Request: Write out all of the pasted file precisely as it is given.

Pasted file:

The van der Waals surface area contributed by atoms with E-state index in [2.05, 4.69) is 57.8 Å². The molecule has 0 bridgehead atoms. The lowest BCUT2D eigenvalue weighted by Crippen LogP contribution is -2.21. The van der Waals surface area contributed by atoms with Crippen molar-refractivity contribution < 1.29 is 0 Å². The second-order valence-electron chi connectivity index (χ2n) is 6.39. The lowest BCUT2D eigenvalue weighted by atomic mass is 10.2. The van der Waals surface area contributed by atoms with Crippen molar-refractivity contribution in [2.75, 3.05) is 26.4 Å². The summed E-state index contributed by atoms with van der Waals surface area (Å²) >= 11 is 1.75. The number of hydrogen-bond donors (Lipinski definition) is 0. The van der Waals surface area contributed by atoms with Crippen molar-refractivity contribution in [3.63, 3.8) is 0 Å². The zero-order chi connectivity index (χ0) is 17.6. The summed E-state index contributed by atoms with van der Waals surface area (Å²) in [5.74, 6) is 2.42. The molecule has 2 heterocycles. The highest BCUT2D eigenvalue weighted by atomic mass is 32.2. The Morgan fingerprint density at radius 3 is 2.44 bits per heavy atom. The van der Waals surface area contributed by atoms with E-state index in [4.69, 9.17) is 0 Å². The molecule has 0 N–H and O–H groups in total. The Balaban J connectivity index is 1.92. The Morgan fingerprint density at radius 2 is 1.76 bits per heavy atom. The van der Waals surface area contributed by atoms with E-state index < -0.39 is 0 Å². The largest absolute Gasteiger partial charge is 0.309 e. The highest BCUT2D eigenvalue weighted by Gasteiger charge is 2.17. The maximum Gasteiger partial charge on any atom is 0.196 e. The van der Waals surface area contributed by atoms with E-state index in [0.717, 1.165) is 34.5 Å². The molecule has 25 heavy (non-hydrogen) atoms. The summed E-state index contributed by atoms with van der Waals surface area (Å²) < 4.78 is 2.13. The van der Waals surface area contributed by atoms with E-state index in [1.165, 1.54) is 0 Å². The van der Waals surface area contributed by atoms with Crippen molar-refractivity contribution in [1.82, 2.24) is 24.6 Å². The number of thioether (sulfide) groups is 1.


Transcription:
The van der Waals surface area contributed by atoms with E-state index in [2.05, 4.69) is 57.8 Å². The molecule has 0 bridgehead atoms. The lowest BCUT2D eigenvalue weighted by Crippen LogP contribution is -2.21. The van der Waals surface area contributed by atoms with Crippen molar-refractivity contribution < 1.29 is 0 Å². The second-order valence-electron chi connectivity index (χ2n) is 6.39. The lowest BCUT2D eigenvalue weighted by atomic mass is 10.2. The van der Waals surface area contributed by atoms with Crippen molar-refractivity contribution in [2.75, 3.05) is 26.4 Å². The summed E-state index contributed by atoms with van der Waals surface area (Å²) >= 11 is 1.75. The number of hydrogen-bond donors (Lipinski definition) is 0. The van der Waals surface area contributed by atoms with Crippen molar-refractivity contribution in [3.63, 3.8) is 0 Å². The zero-order chi connectivity index (χ0) is 17.6. The summed E-state index contributed by atoms with van der Waals surface area (Å²) in [5.74, 6) is 2.42. The molecule has 2 heterocycles. The highest BCUT2D eigenvalue weighted by atomic mass is 32.2. The Morgan fingerprint density at radius 3 is 2.44 bits per heavy atom. The van der Waals surface area contributed by atoms with E-state index in [4.69, 9.17) is 0 Å². The molecule has 0 N–H and O–H groups in total. The Balaban J connectivity index is 1.92. The Morgan fingerprint density at radius 2 is 1.76 bits per heavy atom. The van der Waals surface area contributed by atoms with E-state index < -0.39 is 0 Å². The largest absolute Gasteiger partial charge is 0.309 e. The highest BCUT2D eigenvalue weighted by Gasteiger charge is 2.17. The maximum Gasteiger partial charge on any atom is 0.196 e. The van der Waals surface area contributed by atoms with E-state index in [0.717, 1.165) is 34.5 Å². The molecule has 25 heavy (non-hydrogen) atoms. The summed E-state index contributed by atoms with van der Waals surface area (Å²) < 4.78 is 2.13. The van der Waals surface area contributed by atoms with E-state index in [1.165, 1.54) is 0 Å². The van der Waals surface area contributed by atoms with Crippen molar-refractivity contribution in [1.82, 2.24) is 24.6 Å². The number of thioether (sulfide) groups is 1.